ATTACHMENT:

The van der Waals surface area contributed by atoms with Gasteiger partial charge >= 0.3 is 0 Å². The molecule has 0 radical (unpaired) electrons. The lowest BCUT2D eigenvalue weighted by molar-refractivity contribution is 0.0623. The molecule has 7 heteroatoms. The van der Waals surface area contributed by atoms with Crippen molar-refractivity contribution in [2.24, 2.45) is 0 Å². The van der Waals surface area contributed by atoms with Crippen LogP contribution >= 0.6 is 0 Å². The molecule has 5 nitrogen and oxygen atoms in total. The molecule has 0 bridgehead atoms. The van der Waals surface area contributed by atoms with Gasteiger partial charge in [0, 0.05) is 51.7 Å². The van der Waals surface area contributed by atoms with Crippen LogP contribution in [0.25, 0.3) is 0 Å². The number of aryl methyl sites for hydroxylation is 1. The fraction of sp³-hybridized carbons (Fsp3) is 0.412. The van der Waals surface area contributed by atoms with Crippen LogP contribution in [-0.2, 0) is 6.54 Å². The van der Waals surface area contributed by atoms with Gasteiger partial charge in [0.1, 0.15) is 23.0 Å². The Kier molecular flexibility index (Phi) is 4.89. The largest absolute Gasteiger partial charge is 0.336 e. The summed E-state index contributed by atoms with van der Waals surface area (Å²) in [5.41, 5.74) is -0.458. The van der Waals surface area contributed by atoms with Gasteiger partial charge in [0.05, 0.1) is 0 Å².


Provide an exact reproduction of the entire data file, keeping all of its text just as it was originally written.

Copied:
The van der Waals surface area contributed by atoms with Gasteiger partial charge >= 0.3 is 0 Å². The molecule has 0 radical (unpaired) electrons. The lowest BCUT2D eigenvalue weighted by molar-refractivity contribution is 0.0623. The molecule has 7 heteroatoms. The van der Waals surface area contributed by atoms with Crippen molar-refractivity contribution in [2.24, 2.45) is 0 Å². The van der Waals surface area contributed by atoms with Crippen LogP contribution >= 0.6 is 0 Å². The molecule has 5 nitrogen and oxygen atoms in total. The molecule has 0 bridgehead atoms. The van der Waals surface area contributed by atoms with Gasteiger partial charge in [0, 0.05) is 51.7 Å². The van der Waals surface area contributed by atoms with Crippen LogP contribution in [0.25, 0.3) is 0 Å². The number of aryl methyl sites for hydroxylation is 1. The fraction of sp³-hybridized carbons (Fsp3) is 0.412. The van der Waals surface area contributed by atoms with Crippen LogP contribution in [-0.2, 0) is 6.54 Å². The van der Waals surface area contributed by atoms with Gasteiger partial charge in [0.1, 0.15) is 23.0 Å². The Kier molecular flexibility index (Phi) is 4.89. The largest absolute Gasteiger partial charge is 0.336 e. The summed E-state index contributed by atoms with van der Waals surface area (Å²) in [5.41, 5.74) is -0.458. The van der Waals surface area contributed by atoms with Gasteiger partial charge in [0.05, 0.1) is 0 Å².